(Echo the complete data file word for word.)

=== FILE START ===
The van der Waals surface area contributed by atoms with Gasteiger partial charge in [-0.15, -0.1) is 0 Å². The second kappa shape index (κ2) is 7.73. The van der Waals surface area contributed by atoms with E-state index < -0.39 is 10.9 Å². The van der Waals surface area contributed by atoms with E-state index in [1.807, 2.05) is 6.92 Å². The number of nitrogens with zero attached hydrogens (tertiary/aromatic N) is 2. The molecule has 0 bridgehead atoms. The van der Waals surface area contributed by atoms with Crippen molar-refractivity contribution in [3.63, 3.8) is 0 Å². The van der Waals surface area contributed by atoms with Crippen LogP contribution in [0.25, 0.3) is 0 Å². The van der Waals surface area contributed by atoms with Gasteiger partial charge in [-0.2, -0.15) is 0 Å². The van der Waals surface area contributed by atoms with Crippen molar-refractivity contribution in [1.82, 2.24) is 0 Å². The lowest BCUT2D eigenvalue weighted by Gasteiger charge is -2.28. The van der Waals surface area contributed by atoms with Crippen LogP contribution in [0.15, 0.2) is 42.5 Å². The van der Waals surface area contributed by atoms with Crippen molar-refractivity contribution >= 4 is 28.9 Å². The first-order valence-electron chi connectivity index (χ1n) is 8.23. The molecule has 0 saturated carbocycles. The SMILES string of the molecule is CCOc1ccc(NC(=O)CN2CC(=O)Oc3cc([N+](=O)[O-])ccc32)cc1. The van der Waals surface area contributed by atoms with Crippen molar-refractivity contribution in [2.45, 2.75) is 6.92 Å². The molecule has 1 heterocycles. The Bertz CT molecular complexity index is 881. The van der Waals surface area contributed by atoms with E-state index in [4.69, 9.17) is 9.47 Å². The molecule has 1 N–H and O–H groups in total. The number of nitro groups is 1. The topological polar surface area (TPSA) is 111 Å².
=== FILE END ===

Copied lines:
The van der Waals surface area contributed by atoms with Gasteiger partial charge in [-0.15, -0.1) is 0 Å². The second kappa shape index (κ2) is 7.73. The van der Waals surface area contributed by atoms with E-state index < -0.39 is 10.9 Å². The van der Waals surface area contributed by atoms with E-state index in [1.807, 2.05) is 6.92 Å². The number of nitrogens with zero attached hydrogens (tertiary/aromatic N) is 2. The molecule has 0 bridgehead atoms. The van der Waals surface area contributed by atoms with Crippen molar-refractivity contribution in [3.63, 3.8) is 0 Å². The van der Waals surface area contributed by atoms with Crippen LogP contribution in [0.25, 0.3) is 0 Å². The van der Waals surface area contributed by atoms with Gasteiger partial charge in [-0.2, -0.15) is 0 Å². The van der Waals surface area contributed by atoms with Crippen molar-refractivity contribution in [1.82, 2.24) is 0 Å². The lowest BCUT2D eigenvalue weighted by Gasteiger charge is -2.28. The van der Waals surface area contributed by atoms with Crippen LogP contribution in [0.15, 0.2) is 42.5 Å². The van der Waals surface area contributed by atoms with Crippen molar-refractivity contribution >= 4 is 28.9 Å². The first-order valence-electron chi connectivity index (χ1n) is 8.23. The molecule has 0 saturated carbocycles. The SMILES string of the molecule is CCOc1ccc(NC(=O)CN2CC(=O)Oc3cc([N+](=O)[O-])ccc32)cc1. The van der Waals surface area contributed by atoms with Crippen molar-refractivity contribution in [2.45, 2.75) is 6.92 Å². The molecule has 1 heterocycles. The Bertz CT molecular complexity index is 881. The van der Waals surface area contributed by atoms with E-state index in [4.69, 9.17) is 9.47 Å². The molecule has 1 N–H and O–H groups in total. The number of nitro groups is 1. The topological polar surface area (TPSA) is 111 Å².